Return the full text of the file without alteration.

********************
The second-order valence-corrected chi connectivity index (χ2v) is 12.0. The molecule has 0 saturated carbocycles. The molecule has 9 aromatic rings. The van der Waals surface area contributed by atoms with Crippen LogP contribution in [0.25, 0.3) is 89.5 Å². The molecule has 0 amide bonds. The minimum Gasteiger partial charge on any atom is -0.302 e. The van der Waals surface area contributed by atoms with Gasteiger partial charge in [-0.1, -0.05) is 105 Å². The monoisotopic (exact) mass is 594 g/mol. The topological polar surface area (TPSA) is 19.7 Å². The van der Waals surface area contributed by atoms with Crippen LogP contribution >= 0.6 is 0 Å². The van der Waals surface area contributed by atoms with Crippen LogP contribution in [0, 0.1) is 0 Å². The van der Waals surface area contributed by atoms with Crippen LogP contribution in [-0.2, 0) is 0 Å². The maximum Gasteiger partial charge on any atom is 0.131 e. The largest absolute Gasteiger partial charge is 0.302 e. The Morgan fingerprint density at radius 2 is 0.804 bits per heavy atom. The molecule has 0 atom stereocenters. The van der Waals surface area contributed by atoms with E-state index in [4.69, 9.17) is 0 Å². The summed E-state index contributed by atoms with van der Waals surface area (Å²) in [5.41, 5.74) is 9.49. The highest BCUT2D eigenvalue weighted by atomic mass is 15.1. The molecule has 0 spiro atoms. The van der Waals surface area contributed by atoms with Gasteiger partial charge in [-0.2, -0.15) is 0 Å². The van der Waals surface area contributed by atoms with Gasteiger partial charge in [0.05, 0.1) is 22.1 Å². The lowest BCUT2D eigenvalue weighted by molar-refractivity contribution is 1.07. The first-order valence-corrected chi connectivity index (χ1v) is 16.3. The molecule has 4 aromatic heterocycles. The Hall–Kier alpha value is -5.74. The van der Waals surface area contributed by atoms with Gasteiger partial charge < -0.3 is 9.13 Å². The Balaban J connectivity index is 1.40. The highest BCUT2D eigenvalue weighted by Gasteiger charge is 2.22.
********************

The second-order valence-corrected chi connectivity index (χ2v) is 12.0. The molecule has 0 saturated carbocycles. The molecule has 9 aromatic rings. The van der Waals surface area contributed by atoms with Crippen LogP contribution in [0.25, 0.3) is 89.5 Å². The molecule has 0 amide bonds. The minimum Gasteiger partial charge on any atom is -0.302 e. The van der Waals surface area contributed by atoms with Gasteiger partial charge in [-0.1, -0.05) is 105 Å². The monoisotopic (exact) mass is 594 g/mol. The topological polar surface area (TPSA) is 19.7 Å². The van der Waals surface area contributed by atoms with Crippen LogP contribution >= 0.6 is 0 Å². The van der Waals surface area contributed by atoms with Crippen LogP contribution in [0, 0.1) is 0 Å². The van der Waals surface area contributed by atoms with Crippen LogP contribution in [-0.2, 0) is 0 Å². The maximum Gasteiger partial charge on any atom is 0.131 e. The largest absolute Gasteiger partial charge is 0.302 e. The Morgan fingerprint density at radius 2 is 0.804 bits per heavy atom. The molecule has 0 atom stereocenters. The van der Waals surface area contributed by atoms with E-state index in [4.69, 9.17) is 0 Å². The summed E-state index contributed by atoms with van der Waals surface area (Å²) in [5.41, 5.74) is 9.49. The highest BCUT2D eigenvalue weighted by atomic mass is 15.1. The molecule has 0 spiro atoms. The van der Waals surface area contributed by atoms with Gasteiger partial charge in [-0.2, -0.15) is 0 Å². The van der Waals surface area contributed by atoms with Gasteiger partial charge in [0.05, 0.1) is 22.1 Å². The lowest BCUT2D eigenvalue weighted by molar-refractivity contribution is 1.07. The first-order valence-corrected chi connectivity index (χ1v) is 16.3. The molecule has 4 aromatic heterocycles. The Hall–Kier alpha value is -5.74. The van der Waals surface area contributed by atoms with Gasteiger partial charge < -0.3 is 9.13 Å². The Balaban J connectivity index is 1.40. The highest BCUT2D eigenvalue weighted by Gasteiger charge is 2.22.